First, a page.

NMBU Nitrogen group, together with Norway's largest wastewater treatment plant, Veas, has developed and a promising technological platform that addresses the emissions of greenhouse gas nitrous oxide (N2O) from soil. These emissions constitute 1/3 of the total climate forcing of food production and must be reduced if we are to achieve the goals set in the Paris Agreement.
The idea is simple: agricultural soil is supplied with large amounts of organic material in the form of plant residues, livestock manure, and sludge from treatment plants. An increasing proportion of this material flow now goes via biogas plants before the residual product is returned to soil as a fertilizer. This gives us a unique opportunity to cultivate large amounts of nitrous oxide reducing bacteria in the bio-residue, utilizing it as a growth substrate and vector for these organisms.
We have searched for "wild" N2O-reducing bacteria in soil and bio-residue by first enriching them under special conditions, identifying them using genetic methods, and finally isolating individual organisms. The work has been successful and has resulted in several isolated organisms shown to have very beneficial properties; they grow well in bio-residue and at the same time survive in bio-fertilized soil where they virtually eliminate N2O emissions!
This development project will expand upon our recent work and aims to develop robust routines for the production of nitrous oxide reducing fertilizers and increase the technology readiness level (TRL) by implementing the technology at the Veas WWTP. We will also verify that the concept is transferrable to biogas plants that treat other types of organic waste, allowing them to offer the farmer a fertilizer product that significantly reduces N2O emissions.
Nitrous oxide (N2O) emissions from soils make up ~1/3 of the climate forcing from food production and mitigation beyond that achieved by good nitrogen management practices is needed if we are to limit global warming to 2 °C as set in the Paris Agreement. Recent cutting-edge research conducted by the NMBU-Nitrogen group in collaboration with VEAS has addressed this issue by developing a technology that utilizes the residue (digestate) from biogas production, used as organic fertilizers in agriculture, as growth substrate and vector for specially selected nitrous oxide reducing bacteria (NRB) to agricultural soil.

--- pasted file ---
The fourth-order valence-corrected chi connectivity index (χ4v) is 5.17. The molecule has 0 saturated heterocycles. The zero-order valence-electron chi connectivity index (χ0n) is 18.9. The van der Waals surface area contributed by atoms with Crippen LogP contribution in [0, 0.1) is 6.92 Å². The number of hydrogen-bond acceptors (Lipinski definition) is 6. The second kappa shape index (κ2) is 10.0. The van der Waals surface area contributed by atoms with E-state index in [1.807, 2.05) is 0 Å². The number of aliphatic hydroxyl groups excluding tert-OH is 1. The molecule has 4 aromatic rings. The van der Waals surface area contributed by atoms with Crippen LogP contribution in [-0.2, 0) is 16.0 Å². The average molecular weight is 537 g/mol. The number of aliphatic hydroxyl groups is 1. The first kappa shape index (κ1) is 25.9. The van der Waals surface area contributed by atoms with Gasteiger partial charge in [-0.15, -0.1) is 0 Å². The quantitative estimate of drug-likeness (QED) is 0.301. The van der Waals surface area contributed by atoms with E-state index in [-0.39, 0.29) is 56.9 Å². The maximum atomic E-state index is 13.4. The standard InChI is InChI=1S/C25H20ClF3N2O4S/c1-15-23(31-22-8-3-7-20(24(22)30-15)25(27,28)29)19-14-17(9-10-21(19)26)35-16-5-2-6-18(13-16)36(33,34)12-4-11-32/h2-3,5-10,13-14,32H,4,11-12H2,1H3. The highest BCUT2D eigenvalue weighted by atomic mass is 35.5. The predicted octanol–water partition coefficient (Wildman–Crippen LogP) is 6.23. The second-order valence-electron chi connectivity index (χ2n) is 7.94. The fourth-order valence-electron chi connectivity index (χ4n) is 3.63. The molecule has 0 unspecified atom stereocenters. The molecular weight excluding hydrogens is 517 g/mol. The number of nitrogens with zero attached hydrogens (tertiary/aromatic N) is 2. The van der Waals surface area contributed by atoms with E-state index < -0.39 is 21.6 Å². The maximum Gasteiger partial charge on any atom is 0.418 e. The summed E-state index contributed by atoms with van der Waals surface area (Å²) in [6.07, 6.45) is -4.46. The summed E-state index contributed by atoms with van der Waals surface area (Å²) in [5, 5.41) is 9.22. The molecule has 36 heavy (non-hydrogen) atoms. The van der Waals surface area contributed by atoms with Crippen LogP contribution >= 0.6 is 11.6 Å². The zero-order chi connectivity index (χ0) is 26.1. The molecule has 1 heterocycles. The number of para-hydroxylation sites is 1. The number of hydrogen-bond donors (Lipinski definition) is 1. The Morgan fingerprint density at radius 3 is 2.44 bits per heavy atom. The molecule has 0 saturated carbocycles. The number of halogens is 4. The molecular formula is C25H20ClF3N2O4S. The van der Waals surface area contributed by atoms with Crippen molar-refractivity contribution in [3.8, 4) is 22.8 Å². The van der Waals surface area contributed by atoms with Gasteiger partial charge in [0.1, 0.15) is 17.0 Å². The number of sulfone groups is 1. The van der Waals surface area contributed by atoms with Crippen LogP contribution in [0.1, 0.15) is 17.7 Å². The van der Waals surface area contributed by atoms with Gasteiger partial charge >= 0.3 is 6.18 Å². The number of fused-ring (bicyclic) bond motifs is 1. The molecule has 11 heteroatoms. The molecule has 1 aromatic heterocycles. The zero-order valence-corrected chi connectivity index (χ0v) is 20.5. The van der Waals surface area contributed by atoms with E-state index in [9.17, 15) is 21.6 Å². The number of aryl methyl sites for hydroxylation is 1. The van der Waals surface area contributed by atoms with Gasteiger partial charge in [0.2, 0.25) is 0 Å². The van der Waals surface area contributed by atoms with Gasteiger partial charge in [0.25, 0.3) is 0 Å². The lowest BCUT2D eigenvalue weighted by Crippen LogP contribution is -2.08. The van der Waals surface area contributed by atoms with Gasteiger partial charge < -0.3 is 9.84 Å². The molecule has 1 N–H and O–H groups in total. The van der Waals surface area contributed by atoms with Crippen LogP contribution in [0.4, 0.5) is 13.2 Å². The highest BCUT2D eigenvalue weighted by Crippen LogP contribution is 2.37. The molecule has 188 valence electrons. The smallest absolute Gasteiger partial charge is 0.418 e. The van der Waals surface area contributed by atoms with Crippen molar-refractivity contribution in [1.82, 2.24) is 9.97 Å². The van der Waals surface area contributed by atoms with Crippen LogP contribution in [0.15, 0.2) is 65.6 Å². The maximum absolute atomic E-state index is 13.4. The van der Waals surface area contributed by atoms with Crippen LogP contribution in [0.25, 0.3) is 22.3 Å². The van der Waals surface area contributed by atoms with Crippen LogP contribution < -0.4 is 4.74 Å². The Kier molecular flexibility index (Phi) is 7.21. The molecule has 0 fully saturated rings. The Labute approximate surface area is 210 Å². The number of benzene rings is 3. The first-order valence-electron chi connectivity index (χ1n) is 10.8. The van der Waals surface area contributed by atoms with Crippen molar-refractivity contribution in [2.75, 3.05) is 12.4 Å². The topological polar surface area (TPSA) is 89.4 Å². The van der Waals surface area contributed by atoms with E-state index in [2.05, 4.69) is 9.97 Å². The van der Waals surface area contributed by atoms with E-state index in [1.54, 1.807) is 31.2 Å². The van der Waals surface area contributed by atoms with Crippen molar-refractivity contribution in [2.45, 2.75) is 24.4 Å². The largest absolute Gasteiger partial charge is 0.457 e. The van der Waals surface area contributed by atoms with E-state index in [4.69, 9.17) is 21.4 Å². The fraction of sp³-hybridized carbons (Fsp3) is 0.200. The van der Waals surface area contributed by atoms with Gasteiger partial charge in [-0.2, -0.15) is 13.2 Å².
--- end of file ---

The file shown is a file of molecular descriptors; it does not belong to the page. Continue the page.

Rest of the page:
The novelties of this technology are the simplicity of NRB cultivation in digestates, and the low marginal costs of integrating this technology in the existing material pipeline of organic wastes to the soil. This makes the technology a feasible and cost-effective approach to achieving substantial reductions of N2O emissions from soils.
This project will pave the way for the implementation of the technology within the VEAS plants existing biogas production line by increasing the TRL from 3-4 to 5-6. An implementation will require upscaling, which is far from trivial, and the project aims to: increase the robustness of the technology in terms of NRB-survivability (shelf life), and to validate the technology in several different soil types.
The potential of the invention will increase with time as an increasing amount of agricultural waste (manure, food waste, and crop residues) is used for biogas production. The currently isolated NRBs have only been tested in municipal wastewater sludge digestate, but we expect that these bacteria can grow in digestates from animal manure and urban wastes. This cannot be taken for granted, however, and will need to be tested: a continuation of our search for suitable NRB’s is now a relatively simple task since the pioneering work on enrichment, meta-omics, and isolation is already done.